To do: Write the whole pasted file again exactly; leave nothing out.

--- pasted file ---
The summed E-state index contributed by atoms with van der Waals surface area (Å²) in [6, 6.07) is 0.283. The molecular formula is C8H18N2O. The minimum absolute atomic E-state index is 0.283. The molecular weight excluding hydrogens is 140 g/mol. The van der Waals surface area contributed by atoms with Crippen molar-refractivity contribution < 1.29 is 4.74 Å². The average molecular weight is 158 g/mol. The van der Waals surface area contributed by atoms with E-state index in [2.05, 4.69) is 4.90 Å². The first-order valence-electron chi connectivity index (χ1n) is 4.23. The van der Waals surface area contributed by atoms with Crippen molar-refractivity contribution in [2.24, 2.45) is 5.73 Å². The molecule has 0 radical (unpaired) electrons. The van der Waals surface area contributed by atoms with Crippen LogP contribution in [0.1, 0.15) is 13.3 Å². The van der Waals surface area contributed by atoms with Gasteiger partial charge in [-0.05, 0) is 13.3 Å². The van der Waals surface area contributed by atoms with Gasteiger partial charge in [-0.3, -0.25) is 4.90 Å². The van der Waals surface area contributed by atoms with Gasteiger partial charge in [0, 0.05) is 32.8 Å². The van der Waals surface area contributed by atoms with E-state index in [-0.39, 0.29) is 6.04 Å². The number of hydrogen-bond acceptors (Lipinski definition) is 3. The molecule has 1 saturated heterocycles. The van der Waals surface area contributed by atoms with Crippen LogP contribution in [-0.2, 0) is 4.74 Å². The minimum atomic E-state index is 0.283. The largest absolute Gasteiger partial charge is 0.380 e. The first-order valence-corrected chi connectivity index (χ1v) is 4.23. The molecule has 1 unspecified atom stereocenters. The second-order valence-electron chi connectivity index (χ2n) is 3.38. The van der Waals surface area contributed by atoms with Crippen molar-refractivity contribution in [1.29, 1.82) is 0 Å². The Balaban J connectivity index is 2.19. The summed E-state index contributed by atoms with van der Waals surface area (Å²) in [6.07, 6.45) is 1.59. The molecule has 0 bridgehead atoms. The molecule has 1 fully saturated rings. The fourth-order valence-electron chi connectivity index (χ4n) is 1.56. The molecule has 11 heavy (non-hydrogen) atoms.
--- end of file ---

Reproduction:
The summed E-state index contributed by atoms with van der Waals surface area (Å²) in [6, 6.07) is 0.283. The molecular formula is C8H18N2O. The minimum absolute atomic E-state index is 0.283. The molecular weight excluding hydrogens is 140 g/mol. The van der Waals surface area contributed by atoms with Crippen molar-refractivity contribution < 1.29 is 4.74 Å². The average molecular weight is 158 g/mol. The van der Waals surface area contributed by atoms with E-state index in [2.05, 4.69) is 4.90 Å². The first-order valence-electron chi connectivity index (χ1n) is 4.23. The van der Waals surface area contributed by atoms with Crippen molar-refractivity contribution in [2.24, 2.45) is 5.73 Å². The molecule has 0 radical (unpaired) electrons. The van der Waals surface area contributed by atoms with Crippen LogP contribution in [0.1, 0.15) is 13.3 Å². The van der Waals surface area contributed by atoms with Gasteiger partial charge in [-0.05, 0) is 13.3 Å². The van der Waals surface area contributed by atoms with Gasteiger partial charge in [-0.3, -0.25) is 4.90 Å². The van der Waals surface area contributed by atoms with Gasteiger partial charge in [0, 0.05) is 32.8 Å². The van der Waals surface area contributed by atoms with E-state index in [-0.39, 0.29) is 6.04 Å². The number of hydrogen-bond acceptors (Lipinski definition) is 3. The molecule has 1 saturated heterocycles. The van der Waals surface area contributed by atoms with Crippen LogP contribution in [-0.2, 0) is 4.74 Å². The minimum atomic E-state index is 0.283. The largest absolute Gasteiger partial charge is 0.380 e. The first-order valence-corrected chi connectivity index (χ1v) is 4.23. The molecule has 1 unspecified atom stereocenters. The second-order valence-electron chi connectivity index (χ2n) is 3.38. The van der Waals surface area contributed by atoms with Crippen molar-refractivity contribution in [1.29, 1.82) is 0 Å². The Balaban J connectivity index is 2.19. The summed E-state index contributed by atoms with van der Waals surface area (Å²) in [6.07, 6.45) is 1.59. The molecule has 0 bridgehead atoms. The molecule has 1 fully saturated rings. The fourth-order valence-electron chi connectivity index (χ4n) is 1.56. The molecule has 11 heavy (non-hydrogen) atoms.